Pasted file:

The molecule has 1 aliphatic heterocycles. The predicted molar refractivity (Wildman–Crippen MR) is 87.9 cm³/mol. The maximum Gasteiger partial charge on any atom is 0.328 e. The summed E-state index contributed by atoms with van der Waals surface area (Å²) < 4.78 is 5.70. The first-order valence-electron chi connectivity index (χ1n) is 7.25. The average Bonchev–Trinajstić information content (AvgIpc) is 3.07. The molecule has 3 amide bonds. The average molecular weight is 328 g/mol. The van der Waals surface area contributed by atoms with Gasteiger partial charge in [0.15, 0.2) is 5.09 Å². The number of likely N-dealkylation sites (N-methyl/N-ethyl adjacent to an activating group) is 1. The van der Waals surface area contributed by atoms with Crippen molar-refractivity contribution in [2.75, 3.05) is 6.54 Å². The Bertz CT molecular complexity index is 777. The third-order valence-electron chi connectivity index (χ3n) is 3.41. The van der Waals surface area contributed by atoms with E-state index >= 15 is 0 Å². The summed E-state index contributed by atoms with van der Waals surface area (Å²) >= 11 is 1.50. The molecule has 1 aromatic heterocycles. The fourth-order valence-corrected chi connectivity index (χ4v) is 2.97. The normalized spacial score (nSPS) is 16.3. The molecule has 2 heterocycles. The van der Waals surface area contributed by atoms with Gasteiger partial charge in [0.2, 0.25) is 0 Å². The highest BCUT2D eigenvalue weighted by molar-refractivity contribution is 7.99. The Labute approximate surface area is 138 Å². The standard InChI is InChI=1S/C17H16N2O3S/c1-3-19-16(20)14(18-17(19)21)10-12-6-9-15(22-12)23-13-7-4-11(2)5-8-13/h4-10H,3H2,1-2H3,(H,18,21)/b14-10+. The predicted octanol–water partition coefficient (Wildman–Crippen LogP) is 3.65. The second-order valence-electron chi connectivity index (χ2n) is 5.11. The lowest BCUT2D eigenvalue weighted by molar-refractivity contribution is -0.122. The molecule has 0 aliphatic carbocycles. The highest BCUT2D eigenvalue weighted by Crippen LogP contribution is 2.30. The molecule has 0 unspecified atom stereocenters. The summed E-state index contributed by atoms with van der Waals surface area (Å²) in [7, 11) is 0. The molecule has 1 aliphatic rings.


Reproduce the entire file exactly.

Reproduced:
The molecule has 1 aliphatic heterocycles. The predicted molar refractivity (Wildman–Crippen MR) is 87.9 cm³/mol. The maximum Gasteiger partial charge on any atom is 0.328 e. The summed E-state index contributed by atoms with van der Waals surface area (Å²) < 4.78 is 5.70. The first-order valence-electron chi connectivity index (χ1n) is 7.25. The average Bonchev–Trinajstić information content (AvgIpc) is 3.07. The molecule has 3 amide bonds. The average molecular weight is 328 g/mol. The van der Waals surface area contributed by atoms with Gasteiger partial charge in [0.15, 0.2) is 5.09 Å². The number of likely N-dealkylation sites (N-methyl/N-ethyl adjacent to an activating group) is 1. The van der Waals surface area contributed by atoms with Crippen molar-refractivity contribution in [2.75, 3.05) is 6.54 Å². The Bertz CT molecular complexity index is 777. The third-order valence-electron chi connectivity index (χ3n) is 3.41. The van der Waals surface area contributed by atoms with E-state index >= 15 is 0 Å². The summed E-state index contributed by atoms with van der Waals surface area (Å²) >= 11 is 1.50. The molecule has 1 aromatic heterocycles. The fourth-order valence-corrected chi connectivity index (χ4v) is 2.97. The normalized spacial score (nSPS) is 16.3. The molecule has 2 heterocycles. The van der Waals surface area contributed by atoms with Gasteiger partial charge in [0.2, 0.25) is 0 Å². The highest BCUT2D eigenvalue weighted by molar-refractivity contribution is 7.99. The Labute approximate surface area is 138 Å². The standard InChI is InChI=1S/C17H16N2O3S/c1-3-19-16(20)14(18-17(19)21)10-12-6-9-15(22-12)23-13-7-4-11(2)5-8-13/h4-10H,3H2,1-2H3,(H,18,21)/b14-10+. The predicted octanol–water partition coefficient (Wildman–Crippen LogP) is 3.65. The second-order valence-electron chi connectivity index (χ2n) is 5.11. The lowest BCUT2D eigenvalue weighted by molar-refractivity contribution is -0.122. The molecule has 0 aliphatic carbocycles. The highest BCUT2D eigenvalue weighted by Crippen LogP contribution is 2.30. The molecule has 0 unspecified atom stereocenters. The summed E-state index contributed by atoms with van der Waals surface area (Å²) in [7, 11) is 0. The molecule has 1 aliphatic rings.